LONDON - Britain has tendered a £78 million (S$127 million) contract for the transport of migrants to partner countries, including Rwanda, as part of its plans to detain and deport people arriving in small boats across the Channel.
Britain last week set out details of a new law barring the entry of asylum seekers arriving in small boats, a proposal some charities say could be impractical and criminalise the efforts of thousands of genuine refugees.
The plans aim to detain and deport arrivals, either to their homeland or to so-called safe third countries.
British Interior Minister Suella Braverman will visit Rwanda this weekend to discuss an agreement where Britain will relocate migrants who arrive without permission.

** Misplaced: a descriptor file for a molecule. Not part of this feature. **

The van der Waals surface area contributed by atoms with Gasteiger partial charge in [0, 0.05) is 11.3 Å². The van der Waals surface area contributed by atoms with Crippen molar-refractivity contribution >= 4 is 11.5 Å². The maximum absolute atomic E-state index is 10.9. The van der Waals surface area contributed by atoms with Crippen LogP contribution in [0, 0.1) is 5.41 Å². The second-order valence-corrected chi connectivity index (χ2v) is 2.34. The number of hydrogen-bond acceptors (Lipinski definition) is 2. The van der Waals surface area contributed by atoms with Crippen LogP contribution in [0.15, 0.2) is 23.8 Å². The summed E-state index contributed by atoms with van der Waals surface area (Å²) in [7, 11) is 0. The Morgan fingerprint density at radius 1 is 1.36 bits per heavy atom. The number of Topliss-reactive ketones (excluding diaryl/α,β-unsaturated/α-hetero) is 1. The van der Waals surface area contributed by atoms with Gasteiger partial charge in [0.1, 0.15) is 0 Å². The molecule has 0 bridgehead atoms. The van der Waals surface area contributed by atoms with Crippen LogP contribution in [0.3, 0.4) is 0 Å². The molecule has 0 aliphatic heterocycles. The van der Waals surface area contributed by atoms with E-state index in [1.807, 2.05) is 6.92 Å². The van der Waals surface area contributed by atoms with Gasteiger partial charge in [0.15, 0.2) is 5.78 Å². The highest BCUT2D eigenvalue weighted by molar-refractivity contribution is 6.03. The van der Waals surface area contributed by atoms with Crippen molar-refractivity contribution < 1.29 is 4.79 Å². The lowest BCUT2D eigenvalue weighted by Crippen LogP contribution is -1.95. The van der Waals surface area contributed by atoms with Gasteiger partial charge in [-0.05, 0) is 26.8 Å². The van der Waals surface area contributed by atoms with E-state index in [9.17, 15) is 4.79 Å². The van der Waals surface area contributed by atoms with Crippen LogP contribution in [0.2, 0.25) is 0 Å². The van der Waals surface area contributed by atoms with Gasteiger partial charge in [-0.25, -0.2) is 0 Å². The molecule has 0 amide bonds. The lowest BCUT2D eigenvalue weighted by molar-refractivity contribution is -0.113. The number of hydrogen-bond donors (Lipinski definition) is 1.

In 2022, Britain agreed a deal to send tens of thousands of migrants more than 6,000km away to Rwanda as part of a £120 million deal, though no flights have taken off as opponents have raised legal challenges against the policy.
The tender, dated March 8 and reviewed by Reuters on Friday, is for the “contract for the provision of in-country and overseas escorting services in relation to Migration and Economic Development Partnerships (MEDP) and other immigration services”.
A potential three-year contract has an estimated value of £78 million.
Britain’s only current MEDP is with Rwanda.
After a record 45,000 migrants arrived in Britain in 2022 on small boats, Prime Minister Rishi Sunak has said finding a solution is a top priority.
The government spends more than £2 billion a year to accommodate them. REUTERS